Challenges and Opportunities for Improved Understanding of Regional Climate Dynamics
Figure: The ‘hierarchy of models’. Configurations may range from a simple aquaplanet design with either fixed SSTs or a simple mixed-layer ocean (a), through simplified continental configurations (b), atmosphere only (c) and coupled atmosphere–ocean configurations (d). Coupling allows for a better representation of how the atmosphere and ocean interact but may also result in biases in models, as can be seen in differences in the shaded SST field in the bottom left (from observations) and bottom right (HadGEM2-AO coupled model).
Dynamical processes in the atmosphere and ocean are central to determining the large-scale drivers of regional climate change, yet their predictive understanding is poor. Earlier this year, the CLIVAR Climate Dynamics Panel published a perspectives piece in Nature Climate Change highlighting challenges and opportunities in this area (Collins et al., 2018).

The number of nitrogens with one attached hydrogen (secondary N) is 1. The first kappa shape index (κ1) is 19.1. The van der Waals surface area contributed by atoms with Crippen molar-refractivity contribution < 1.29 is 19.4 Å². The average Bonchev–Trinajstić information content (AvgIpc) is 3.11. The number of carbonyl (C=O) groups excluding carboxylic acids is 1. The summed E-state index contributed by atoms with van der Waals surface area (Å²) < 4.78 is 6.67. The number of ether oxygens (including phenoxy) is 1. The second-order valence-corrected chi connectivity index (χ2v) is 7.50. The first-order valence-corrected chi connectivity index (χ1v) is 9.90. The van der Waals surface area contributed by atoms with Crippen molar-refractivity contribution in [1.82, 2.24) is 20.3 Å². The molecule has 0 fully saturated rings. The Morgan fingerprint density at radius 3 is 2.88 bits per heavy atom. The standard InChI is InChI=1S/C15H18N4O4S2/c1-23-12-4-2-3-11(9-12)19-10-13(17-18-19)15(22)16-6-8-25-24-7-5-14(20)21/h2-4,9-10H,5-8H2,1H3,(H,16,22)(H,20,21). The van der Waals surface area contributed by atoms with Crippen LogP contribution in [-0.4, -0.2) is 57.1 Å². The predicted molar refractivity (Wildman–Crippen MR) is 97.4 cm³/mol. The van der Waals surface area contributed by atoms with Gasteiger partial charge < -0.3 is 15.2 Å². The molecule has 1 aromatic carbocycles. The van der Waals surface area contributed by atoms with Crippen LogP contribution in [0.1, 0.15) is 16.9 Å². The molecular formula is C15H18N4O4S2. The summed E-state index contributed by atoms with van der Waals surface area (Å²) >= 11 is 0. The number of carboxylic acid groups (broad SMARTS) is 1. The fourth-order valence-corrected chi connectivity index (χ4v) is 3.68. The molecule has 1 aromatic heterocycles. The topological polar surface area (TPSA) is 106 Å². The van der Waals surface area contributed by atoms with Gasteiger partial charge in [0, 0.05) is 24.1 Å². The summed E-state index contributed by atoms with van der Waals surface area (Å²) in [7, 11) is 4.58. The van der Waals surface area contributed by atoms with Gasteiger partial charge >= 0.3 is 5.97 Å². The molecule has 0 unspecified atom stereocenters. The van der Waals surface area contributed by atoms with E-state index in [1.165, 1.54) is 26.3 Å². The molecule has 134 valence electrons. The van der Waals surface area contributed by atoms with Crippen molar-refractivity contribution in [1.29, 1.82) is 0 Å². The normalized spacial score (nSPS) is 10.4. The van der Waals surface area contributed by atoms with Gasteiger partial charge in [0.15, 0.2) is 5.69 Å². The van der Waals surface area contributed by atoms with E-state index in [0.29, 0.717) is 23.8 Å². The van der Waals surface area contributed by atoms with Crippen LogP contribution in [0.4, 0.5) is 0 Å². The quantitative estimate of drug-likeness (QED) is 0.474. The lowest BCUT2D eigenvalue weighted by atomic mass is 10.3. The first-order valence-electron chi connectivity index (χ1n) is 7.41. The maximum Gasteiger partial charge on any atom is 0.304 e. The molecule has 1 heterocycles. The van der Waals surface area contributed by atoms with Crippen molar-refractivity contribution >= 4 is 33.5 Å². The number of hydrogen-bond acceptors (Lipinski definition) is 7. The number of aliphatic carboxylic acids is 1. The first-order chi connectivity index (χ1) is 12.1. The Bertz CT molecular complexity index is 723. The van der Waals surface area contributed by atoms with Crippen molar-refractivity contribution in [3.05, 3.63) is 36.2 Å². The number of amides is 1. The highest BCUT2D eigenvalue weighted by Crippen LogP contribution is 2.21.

Three frontline challenges in climate dynamics were identified, each in which significant progress can be made to inform adaptation. These challenges are the response of storms, blocks and jet streams to external forcing; basin-to-basin and tropical-extratropical teleconnections; and the development of non-linear predictive theory. All involve dynamical processes in the atmosphere that are mediated by interaction with the ocean.
The opportunities and techniques for making immediate progress in these areas, were identified as (i) the development of high-resolution coupled model simulations, (ii) partial coupling or pacemaker experiments, and (iii) the development and use of dynamical metrics and exploitation of hierarchies of models (see figure).
The CLIVAR Climate Dynamics Panel will continue to promote these challenges and techniques through organisation of workshops, conferences sessions and in further publications.
Summary written by Mat Collins.